Helping transit operators improve their planning with predictive maintenance
Can data predict the future? This is what predictive maintenance aims to do. As onboard sensors increase the volume of data being collected and artificial intelligence optimizes the use of data, predictive maintenance is becoming an essential counterpart to traditional preventive and curative maintenance. It enables a more agile approach – continuous and in real time – while limiting the need for expensive curative maintenance operations.
In Boston, for example, trains equipped with sensors record vibrations, measure the temperature of trains and detect door malfunctions. This data is centralized and analyzed in real time by predictive maintenance software. AI thus makes it possible to anticipate potential incidents and take action before they occur.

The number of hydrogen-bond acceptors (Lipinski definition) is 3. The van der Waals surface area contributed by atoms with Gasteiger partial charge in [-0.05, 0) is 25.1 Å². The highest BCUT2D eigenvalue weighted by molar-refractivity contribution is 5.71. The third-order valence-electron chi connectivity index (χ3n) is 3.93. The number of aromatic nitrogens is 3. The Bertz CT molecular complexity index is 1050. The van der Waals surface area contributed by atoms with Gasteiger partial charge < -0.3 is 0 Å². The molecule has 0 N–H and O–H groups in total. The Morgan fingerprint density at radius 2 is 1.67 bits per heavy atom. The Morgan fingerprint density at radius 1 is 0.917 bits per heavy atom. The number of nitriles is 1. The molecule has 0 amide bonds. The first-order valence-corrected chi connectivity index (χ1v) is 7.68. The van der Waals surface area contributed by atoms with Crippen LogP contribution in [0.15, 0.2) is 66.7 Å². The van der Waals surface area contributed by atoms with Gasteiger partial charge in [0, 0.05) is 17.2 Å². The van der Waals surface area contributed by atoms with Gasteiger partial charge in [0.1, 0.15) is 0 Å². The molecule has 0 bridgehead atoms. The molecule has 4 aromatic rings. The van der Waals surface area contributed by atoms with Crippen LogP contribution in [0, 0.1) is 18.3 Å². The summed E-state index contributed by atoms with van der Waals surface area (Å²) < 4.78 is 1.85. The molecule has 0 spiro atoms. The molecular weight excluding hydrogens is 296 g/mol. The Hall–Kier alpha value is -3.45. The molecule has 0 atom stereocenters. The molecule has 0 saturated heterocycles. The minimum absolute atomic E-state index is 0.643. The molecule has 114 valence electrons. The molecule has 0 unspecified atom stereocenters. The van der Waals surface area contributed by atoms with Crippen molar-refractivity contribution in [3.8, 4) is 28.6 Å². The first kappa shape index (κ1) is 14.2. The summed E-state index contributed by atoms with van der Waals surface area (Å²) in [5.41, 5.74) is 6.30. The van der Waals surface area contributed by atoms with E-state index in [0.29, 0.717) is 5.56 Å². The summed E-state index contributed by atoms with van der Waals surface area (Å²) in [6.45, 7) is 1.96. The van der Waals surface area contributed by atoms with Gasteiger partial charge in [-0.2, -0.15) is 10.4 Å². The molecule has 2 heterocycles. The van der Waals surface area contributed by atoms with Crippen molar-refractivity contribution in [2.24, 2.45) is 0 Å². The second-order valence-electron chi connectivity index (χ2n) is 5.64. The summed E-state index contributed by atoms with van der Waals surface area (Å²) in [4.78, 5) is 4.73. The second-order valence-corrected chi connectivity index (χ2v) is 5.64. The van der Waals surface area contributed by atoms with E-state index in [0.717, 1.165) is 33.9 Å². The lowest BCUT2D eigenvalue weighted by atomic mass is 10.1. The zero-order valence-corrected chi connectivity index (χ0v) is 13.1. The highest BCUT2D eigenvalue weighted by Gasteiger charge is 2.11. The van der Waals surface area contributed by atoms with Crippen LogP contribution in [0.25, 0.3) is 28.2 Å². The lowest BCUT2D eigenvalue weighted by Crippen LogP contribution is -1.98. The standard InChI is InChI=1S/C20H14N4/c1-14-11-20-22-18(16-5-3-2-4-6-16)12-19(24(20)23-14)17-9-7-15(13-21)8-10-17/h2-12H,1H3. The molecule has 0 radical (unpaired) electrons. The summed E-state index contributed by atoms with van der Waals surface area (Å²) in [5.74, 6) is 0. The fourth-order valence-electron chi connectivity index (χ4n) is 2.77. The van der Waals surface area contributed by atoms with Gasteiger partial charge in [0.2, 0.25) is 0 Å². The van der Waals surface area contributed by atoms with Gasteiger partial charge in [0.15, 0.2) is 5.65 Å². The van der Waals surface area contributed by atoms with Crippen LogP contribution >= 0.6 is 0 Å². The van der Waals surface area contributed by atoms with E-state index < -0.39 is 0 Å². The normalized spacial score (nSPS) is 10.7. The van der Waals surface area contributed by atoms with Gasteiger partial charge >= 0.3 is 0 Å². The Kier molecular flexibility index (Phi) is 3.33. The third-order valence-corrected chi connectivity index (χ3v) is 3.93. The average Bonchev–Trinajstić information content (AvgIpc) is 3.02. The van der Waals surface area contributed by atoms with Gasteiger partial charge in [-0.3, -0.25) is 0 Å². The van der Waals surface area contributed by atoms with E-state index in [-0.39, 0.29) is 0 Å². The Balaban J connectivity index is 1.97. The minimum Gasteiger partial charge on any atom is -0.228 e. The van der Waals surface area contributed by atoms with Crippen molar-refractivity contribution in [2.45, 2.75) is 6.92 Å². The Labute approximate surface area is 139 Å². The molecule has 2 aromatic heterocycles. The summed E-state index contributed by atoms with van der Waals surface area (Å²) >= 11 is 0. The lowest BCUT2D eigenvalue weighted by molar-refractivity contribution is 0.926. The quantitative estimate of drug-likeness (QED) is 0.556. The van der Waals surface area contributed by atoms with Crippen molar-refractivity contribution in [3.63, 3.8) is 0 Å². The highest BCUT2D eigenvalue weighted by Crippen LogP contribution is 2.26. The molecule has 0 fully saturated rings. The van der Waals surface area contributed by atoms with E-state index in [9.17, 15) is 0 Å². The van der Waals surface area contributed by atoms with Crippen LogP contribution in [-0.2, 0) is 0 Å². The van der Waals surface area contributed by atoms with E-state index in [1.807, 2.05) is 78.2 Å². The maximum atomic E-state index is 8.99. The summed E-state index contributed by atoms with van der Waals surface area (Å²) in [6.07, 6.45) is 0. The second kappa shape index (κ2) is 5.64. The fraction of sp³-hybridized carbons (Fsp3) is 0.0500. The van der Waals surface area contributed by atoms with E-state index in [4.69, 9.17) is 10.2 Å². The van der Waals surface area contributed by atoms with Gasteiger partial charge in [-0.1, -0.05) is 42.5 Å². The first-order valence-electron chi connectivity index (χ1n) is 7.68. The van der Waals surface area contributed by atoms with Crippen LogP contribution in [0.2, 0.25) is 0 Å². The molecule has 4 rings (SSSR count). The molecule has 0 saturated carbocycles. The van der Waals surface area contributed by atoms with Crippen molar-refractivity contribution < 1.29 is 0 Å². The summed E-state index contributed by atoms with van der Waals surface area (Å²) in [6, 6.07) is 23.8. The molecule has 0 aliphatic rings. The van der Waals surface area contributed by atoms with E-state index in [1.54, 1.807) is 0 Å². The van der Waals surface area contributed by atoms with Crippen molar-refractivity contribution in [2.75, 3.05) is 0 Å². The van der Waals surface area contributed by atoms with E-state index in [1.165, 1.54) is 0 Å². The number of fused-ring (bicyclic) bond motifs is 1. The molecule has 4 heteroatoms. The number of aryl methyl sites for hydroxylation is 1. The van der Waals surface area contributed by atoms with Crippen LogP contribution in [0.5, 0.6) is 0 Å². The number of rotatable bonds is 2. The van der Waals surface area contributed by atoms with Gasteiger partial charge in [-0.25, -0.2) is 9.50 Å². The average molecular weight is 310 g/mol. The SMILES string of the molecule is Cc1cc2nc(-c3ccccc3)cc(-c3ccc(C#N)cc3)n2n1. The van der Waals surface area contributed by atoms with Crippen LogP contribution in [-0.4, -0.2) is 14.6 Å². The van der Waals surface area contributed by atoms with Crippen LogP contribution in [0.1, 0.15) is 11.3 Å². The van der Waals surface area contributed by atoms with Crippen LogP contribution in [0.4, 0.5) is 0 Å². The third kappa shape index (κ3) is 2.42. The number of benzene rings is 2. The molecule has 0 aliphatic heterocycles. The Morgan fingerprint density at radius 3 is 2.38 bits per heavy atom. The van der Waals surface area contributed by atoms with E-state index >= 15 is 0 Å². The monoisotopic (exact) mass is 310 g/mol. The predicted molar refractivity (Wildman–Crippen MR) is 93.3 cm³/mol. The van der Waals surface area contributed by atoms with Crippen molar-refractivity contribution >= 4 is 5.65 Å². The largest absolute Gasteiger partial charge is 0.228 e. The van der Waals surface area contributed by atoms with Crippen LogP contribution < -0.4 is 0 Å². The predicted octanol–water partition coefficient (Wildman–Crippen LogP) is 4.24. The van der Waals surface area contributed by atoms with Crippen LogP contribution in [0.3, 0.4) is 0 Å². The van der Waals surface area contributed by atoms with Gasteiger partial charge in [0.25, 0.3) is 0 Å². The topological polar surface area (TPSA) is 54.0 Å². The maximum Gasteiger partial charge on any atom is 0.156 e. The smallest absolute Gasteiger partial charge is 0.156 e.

Another example is the Keolis Group’s Citadis project in Lyon. This portal collects all the operating data of the city’s tramways and uploads it to the server when trams return to the depot. This data then helps the operator anticipate breakdowns and accelerate decision-making.
The result? Firstly, optimized service thanks to repairs and replacements of parts being carried out in advance, thus reducing the risk of vehicles breaking down and bottlenecks developing. Secondly, reduced vehicle downtime and more efficient scheduling of maintenance operations for technicians.